The efficacy of perioperative pregabalin treatment for preventing chronic pain remains a matter of debate. We searched the MEDLINE, EMBASE, LILACS, Cochrane, and Clinical Trial Register databases, and other sources, for randomized controlled trials comparing the effects of pregabalin and placebo. The primary outcome was the incidence of chronic postsurgical pain (CPSP) at 3 months. The secondary endpoints were CPSP at 3, 6, and 12 months and the incidence of chronic postsurgical neuropathic pain at the same time points. A random-effect meta-analysis was performed on the combined data. Evidence quality was rated by the GRADE method. We included 18 studies (2485 patients) in the meta-analysis. Overall, 60% of the trials reporting the primary outcome at 3 months were unpublished; the unpublished trials corresponded to 1492/1884 (79%) of the patients included in these studies. No difference in CPSP incidence between pregabalin and placebo was found at any time point; the risk ratio was 0.87 (0.66, 1.14), I = 57% at 3 months. The evidence was considered to be of moderate quality. Subgroup analysis by publication status, daily dose, type of administration, and type of surgery did not highlight any differences between subgroups. Insufficient data concerning the incidence of chronic postsurgical neuropathic pain were available for any firm recommendation to be made. Pooled data from published and unpublished studies provide no support for the efficacy of pregabalin for preventing CPSP.
Probably not many will use pregabalin for prevention of chronic postsurgical pain, so this metanalysis will not change clinical practice a lot. However, for me more questions than answers remain, if there are patients and regimens that will benefit from pregabalin administration. Over all, it makes little sense to compare apples with oranges (i.e. hysterectomy vs. TKR or postoperative pain therapy in the control group with acetaminophen vs. epidural) given the fact that there was quite a reduction in RR with the CI going just over 1.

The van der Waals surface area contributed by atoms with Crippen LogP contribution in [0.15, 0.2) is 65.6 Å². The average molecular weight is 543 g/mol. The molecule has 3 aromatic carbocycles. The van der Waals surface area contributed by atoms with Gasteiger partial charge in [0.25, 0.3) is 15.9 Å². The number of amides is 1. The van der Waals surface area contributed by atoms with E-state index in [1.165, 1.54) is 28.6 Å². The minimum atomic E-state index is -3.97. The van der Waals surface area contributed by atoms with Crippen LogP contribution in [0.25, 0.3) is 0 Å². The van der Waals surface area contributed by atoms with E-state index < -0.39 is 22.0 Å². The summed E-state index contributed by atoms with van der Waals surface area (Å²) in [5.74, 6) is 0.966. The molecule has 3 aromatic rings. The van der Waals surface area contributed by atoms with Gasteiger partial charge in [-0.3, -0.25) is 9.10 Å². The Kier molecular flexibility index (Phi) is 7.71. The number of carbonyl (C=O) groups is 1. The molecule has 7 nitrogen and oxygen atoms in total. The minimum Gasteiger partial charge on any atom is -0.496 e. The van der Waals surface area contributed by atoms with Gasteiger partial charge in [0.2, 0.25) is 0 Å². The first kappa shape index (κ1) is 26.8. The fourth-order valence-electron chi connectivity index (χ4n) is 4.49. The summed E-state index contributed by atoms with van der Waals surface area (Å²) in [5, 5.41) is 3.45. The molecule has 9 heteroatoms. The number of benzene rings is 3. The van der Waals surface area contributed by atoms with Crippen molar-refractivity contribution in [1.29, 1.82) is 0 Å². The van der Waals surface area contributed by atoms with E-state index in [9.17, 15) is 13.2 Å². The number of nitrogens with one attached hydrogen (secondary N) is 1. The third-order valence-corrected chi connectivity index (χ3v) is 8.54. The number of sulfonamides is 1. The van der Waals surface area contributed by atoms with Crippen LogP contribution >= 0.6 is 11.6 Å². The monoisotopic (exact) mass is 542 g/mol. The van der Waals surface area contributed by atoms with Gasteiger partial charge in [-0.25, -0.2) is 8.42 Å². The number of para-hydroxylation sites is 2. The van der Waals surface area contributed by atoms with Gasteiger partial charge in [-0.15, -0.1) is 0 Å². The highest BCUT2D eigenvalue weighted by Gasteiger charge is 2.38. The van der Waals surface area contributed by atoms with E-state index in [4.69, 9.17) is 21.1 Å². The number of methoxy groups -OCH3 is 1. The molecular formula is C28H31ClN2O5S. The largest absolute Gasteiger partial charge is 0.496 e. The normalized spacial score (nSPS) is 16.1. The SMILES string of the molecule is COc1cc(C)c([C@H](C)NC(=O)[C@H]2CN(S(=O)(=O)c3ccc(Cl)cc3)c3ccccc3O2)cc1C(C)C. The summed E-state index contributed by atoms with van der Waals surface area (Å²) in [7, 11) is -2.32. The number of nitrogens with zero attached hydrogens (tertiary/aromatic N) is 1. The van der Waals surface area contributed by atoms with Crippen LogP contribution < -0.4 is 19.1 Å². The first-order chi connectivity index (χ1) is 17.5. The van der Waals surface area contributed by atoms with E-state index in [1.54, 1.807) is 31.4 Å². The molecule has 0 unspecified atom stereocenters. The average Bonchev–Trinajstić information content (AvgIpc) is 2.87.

There is paucity of date; it's too heteroginous... the conclusion is not good...
As hospitalists, we get consulted on periop management and post op change in mental status on several patients. Surgeon tend to add medications before surgery to help with pain and specially in older patient group change in mental status is most common reason for consult for our service. Adding medications act on CNS can cause issues and specially agents like pregabalin act on CNS and don't have any reversal agents makes it difficult to manage patients and leads to unnecessary interventions. At the same time, sub group analysis for different age groups and type of surgeries might help. Younger population might be able to tolerate these medications better and might be worth trying - especially while we try to fight the battle of opioid epidemic.